A rite of passage Pig: Emily Rippeon and other 4-H'ers learn such life skills as responsibility and decision making as they raise and show animals.

August 29, 1996|By Melody Simmons | Melody Simmons,SUN STAFF

Pig No. 4693 was a little bit edgy.

Giggly owner Emily Rippeon had given the pig a touch-up, spritzing its portly pink body with cool water from a spray bottle and soothing it with a scrub brush, getting the animal ready for the Swine Shed show ring at the Maryland State Fair.

Instead, the pig bolted for freedom -- dashing out of his pen and heading toward the midway.

"Get him! Get the pig!" shouted Emily's brother, Adam, as his shy, dimpled 9-year-old sister chased the animal and then herded it into a large pen to meet the livestock judge.

The pig was one of hundreds of barnyard animals being primped, plucked and pampered this week at the Timonium fairgrounds, and Emily was among the 4-H Club members doing the work in hopes of winning prizes -- and perhaps some money if the critters are sold.

But for Emily, a Howard County farm girl with a striking resemblance to a young Natalie Wood, the fair was also a simple rite of passage as she learned the ropes in her first year of 4-H competition and even won an unexpected third-place ribbon yesterday.

This is the year that the fourth-grader at Bushy Park Elementary School in Glenwood graduated from the junior Clovers program into the ranks of the big 4-H kids. Wearing the club's uniform of khaki pants, white dress shirt and kelly-green tie, the anxious, 60-pound Emily groomed and fed the pair of 270-pound show hogs and then trotted each one into a large pen for judging Tuesday and yesterday.

"She is learning how to handle animals and how to respect them," said Emily's mother, Debbie Rippeon. "I've seen a change in her confidence already."

In her first day of competition Tuesday -- the day of Pig 4693's escape attempt -- she won a satiny green seventh-place ribbon and then a disappointing last-place white ribbon.

Yesterday, though, Emily re-entered the show arena and put on the pig.

As part of a "fitting and show" competition in which 4-H'ers show judges how well they handle their pigs, Emily took third place among the 8- and 9-year-olds.

"This little girl was real calm and real cool. She did a nice job," observed the judge, a livestock expert from Indiana, as Emily received her ribbon.

"I like this," Emily said. "It is fun."

The Timonium extravaganza is the highlight of the year for many of the state's 46,550 4-H Club members -- young people ages 8 to 18 who learn a variety of skills through the organization's strong hands-on teaching approach.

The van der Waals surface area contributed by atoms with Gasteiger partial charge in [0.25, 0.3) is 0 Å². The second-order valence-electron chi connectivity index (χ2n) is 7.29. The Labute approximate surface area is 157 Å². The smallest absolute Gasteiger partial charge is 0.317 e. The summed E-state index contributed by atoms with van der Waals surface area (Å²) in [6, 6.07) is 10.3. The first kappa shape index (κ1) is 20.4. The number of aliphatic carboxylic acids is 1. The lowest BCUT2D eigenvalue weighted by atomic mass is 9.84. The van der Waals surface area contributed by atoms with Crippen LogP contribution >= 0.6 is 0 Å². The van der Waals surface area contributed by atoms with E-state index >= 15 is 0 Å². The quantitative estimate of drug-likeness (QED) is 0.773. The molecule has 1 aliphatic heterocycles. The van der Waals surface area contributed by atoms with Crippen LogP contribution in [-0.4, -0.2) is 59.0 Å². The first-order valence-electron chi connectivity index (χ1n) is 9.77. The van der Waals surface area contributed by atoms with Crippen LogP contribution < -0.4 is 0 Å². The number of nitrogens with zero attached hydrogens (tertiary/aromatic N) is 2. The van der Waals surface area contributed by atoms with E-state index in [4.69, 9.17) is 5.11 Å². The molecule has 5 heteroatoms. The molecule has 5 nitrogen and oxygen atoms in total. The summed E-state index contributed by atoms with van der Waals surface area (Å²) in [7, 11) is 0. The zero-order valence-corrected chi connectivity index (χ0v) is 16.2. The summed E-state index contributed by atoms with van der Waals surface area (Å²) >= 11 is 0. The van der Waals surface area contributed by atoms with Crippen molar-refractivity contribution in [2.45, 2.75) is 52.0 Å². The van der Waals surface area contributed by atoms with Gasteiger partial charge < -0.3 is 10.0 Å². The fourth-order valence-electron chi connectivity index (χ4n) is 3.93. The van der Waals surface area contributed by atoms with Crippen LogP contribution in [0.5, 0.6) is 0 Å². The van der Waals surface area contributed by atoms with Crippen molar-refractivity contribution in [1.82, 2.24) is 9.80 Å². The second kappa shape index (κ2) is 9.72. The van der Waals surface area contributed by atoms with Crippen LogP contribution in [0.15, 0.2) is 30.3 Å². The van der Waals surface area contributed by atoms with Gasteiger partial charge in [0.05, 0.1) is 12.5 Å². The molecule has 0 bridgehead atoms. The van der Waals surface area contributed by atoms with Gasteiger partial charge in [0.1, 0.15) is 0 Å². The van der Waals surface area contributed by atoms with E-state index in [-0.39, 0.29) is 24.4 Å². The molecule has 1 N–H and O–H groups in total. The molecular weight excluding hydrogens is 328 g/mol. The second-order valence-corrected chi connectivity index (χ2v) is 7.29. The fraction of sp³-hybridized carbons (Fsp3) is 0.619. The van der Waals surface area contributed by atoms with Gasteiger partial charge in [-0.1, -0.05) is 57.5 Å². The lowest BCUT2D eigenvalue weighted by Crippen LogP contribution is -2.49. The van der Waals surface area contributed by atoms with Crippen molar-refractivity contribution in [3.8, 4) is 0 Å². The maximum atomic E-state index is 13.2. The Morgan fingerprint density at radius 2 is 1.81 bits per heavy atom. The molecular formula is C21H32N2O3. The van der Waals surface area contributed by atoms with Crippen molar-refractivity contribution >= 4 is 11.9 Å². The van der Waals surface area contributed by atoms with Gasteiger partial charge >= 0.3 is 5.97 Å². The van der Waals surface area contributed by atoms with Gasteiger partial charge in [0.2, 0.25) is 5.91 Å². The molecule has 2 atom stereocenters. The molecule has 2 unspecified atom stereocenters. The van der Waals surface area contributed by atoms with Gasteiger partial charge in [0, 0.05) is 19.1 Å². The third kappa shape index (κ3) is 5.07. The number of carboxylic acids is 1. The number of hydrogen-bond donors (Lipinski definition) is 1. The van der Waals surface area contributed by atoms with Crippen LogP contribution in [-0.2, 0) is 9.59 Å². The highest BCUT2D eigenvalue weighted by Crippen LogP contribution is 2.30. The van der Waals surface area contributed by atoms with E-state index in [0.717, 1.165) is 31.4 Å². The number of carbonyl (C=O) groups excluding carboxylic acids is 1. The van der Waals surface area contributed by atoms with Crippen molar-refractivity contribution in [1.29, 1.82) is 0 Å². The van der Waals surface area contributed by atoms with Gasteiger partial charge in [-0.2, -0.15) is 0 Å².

They were exhibiting a majority of the more than 1,000 pigs, cows, sheep, goats, roosters, chickens, rabbits and other animals at the 115th annual State Fair, said Scott Barao, a University of Maryland livestock specialist who is overseeing sheep competitions.

Most 4-H'ers, like Emily, choose to concentrate on raising and grooming animals for competition and sale, Barao said.

"It is a tremendous opportunity for them to develop this personal responsibility," he said. "The animal is the tool for them to learn life skills like responsibility, decision making and public speaking. That is what competition is all about."

For Emily, raising pigs is a family affair. Her grandparents, Walter and Alice Simpson, have always raised pigs on their 80-acre Dayton homestead, where Emily, her brother and parents also live.

"Frog," as Emily is affectionately called by her father, Wayne Rippeon, also has a stable of other pets at home: a pony named Gumbo, dogs, rabbits, cats, chickens, donkeys and twin heifers that were born in April.

Last month, she received her first check for selling a pig -- a transaction she knew had a bittersweet ending, her mother said. After her 242-pound hog fetched $3.50 a pound -- an $847 payday -- the animal was led to slaughter.

That is why Emily finds it difficult to name her pigs, her mother said.

When asked about the pigs' fate, Emily just shrugged and smiled.

"She understands that this is what farming and raising animals is all about," her mother said. "She knows what good meat tastes like."

It's enough to make a good pig edgy.

Pub Date: 8/29/96

Baltimore Sun Articles
|
|
|
Please note the green-lined linked article text has been applied commercially without any involvement from our newsroom editors, reporters or any other editorial staff.